The Franciscan Heritage Semester Study Abroad Program (FHP) 2010 is scheduled to resume in a few days with the arrival of our intrepid cohort of St. Bonaventure students: Evan Comins, Amie Marasco, Kara Telfer, Abby Schaaf and Ryan O’Donnell. Kara and Abby are education majors who are taking advantage of the special opportunities that FHP offers. They will be taking courses that have been approved for education majors, including Developmental Psychology, language and Clare College courses. In addition, Kara and Abby will be interning at the Perugia Montesorri school. Evan and Amie will be completing a series of courses that will virtually complete the requirements for an International Business minor. Their course schedule will include several business courses that focus on European and global business practices, including the politics and economics of the European Union, and, of course, they will study Italian. Their semester will be topped off by a month long internship with the Costa D’Oro Olive Oil Company in nearby Spoleto. And Ryan is enrolled in the “full immersion” Italian language and culture program. This is a unique program in which students attend Perugia’s Universita per Stranieri (University for Foreigners) studying Italian while their progress is monitored by the Umbra Institute, which awards credits transferable to American universities.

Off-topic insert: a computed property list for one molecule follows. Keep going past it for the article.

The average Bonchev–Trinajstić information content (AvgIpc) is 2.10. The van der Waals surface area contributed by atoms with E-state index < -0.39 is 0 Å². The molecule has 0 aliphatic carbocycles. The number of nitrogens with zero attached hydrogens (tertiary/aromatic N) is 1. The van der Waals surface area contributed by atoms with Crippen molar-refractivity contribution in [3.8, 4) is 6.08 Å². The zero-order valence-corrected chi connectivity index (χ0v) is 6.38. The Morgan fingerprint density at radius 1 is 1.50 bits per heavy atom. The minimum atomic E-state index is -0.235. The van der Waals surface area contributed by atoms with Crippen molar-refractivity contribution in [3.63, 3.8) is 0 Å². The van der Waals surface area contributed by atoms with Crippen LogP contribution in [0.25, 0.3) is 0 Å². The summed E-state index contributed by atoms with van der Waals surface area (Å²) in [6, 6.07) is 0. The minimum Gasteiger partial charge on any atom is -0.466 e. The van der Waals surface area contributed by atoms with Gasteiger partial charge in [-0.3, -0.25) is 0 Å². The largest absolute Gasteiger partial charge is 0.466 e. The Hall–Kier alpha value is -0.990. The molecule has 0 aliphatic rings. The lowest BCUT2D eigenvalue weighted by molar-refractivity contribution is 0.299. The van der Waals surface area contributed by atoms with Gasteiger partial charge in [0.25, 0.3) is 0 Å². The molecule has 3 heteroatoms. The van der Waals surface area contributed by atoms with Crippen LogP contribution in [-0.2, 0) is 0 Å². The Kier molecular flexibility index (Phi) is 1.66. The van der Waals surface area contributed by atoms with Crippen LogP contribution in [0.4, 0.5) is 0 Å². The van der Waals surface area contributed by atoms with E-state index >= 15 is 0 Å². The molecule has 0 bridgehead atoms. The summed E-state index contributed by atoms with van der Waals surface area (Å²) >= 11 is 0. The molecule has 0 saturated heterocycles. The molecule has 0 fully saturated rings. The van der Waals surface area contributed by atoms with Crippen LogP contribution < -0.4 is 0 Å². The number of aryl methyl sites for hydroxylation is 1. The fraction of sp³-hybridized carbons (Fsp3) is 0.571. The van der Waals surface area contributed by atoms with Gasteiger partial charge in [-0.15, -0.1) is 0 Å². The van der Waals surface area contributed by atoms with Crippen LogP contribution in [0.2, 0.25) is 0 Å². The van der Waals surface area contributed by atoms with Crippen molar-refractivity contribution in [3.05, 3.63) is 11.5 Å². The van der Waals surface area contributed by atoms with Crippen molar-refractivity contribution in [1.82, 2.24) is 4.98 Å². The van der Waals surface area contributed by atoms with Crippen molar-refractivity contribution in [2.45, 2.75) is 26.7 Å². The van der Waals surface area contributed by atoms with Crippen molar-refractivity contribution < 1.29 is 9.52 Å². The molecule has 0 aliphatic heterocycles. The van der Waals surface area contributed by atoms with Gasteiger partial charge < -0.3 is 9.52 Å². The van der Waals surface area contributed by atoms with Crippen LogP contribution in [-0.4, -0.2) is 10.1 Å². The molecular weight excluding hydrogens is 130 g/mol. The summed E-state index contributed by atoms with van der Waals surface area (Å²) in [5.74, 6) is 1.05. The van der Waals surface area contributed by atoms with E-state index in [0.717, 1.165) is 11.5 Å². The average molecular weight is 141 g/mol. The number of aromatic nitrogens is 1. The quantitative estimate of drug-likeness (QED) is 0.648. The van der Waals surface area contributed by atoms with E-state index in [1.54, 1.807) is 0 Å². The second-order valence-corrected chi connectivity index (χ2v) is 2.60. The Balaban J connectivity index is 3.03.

(Above: That's Mrs. C on Corso Vanucci, still decorated for Christmas. Right below: Ryan enjoys the first of many pizzas at the Cafe di Perugia.)

Ryan is already here (his program starts a few days earlier) and the other students will arrive soon. I thought that this might be a good time to resume blogging. Before the program starts in earnest I thought it would be a good opportunity to update our activities since last year.